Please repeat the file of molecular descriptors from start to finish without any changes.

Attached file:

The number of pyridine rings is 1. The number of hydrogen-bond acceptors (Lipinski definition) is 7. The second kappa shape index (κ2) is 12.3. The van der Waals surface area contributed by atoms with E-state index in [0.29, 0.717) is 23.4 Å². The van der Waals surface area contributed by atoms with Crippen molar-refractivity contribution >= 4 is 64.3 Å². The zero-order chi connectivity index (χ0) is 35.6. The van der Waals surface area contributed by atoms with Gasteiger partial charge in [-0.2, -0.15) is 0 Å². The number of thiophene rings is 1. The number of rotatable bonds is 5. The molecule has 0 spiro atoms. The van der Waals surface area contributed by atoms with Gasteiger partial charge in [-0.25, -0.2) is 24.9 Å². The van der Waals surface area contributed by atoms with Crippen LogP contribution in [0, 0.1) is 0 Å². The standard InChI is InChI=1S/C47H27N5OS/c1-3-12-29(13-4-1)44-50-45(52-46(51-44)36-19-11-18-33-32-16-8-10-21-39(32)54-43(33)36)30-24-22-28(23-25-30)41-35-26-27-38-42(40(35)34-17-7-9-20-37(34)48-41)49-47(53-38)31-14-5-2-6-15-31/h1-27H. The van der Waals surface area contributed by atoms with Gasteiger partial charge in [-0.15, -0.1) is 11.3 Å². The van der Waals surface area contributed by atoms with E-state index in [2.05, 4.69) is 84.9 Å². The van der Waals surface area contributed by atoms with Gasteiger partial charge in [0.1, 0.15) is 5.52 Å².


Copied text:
The number of pyridine rings is 1. The number of hydrogen-bond acceptors (Lipinski definition) is 7. The second kappa shape index (κ2) is 12.3. The van der Waals surface area contributed by atoms with E-state index in [0.29, 0.717) is 23.4 Å². The van der Waals surface area contributed by atoms with Crippen molar-refractivity contribution >= 4 is 64.3 Å². The zero-order chi connectivity index (χ0) is 35.6. The van der Waals surface area contributed by atoms with Gasteiger partial charge in [-0.2, -0.15) is 0 Å². The number of thiophene rings is 1. The number of rotatable bonds is 5. The molecule has 0 spiro atoms. The van der Waals surface area contributed by atoms with Gasteiger partial charge in [-0.25, -0.2) is 24.9 Å². The van der Waals surface area contributed by atoms with Crippen LogP contribution in [0, 0.1) is 0 Å². The standard InChI is InChI=1S/C47H27N5OS/c1-3-12-29(13-4-1)44-50-45(52-46(51-44)36-19-11-18-33-32-16-8-10-21-39(32)54-43(33)36)30-24-22-28(23-25-30)41-35-26-27-38-42(40(35)34-17-7-9-20-37(34)48-41)49-47(53-38)31-14-5-2-6-15-31/h1-27H. The van der Waals surface area contributed by atoms with Gasteiger partial charge in [-0.15, -0.1) is 11.3 Å². The van der Waals surface area contributed by atoms with E-state index in [2.05, 4.69) is 84.9 Å². The van der Waals surface area contributed by atoms with Gasteiger partial charge in [0.1, 0.15) is 5.52 Å².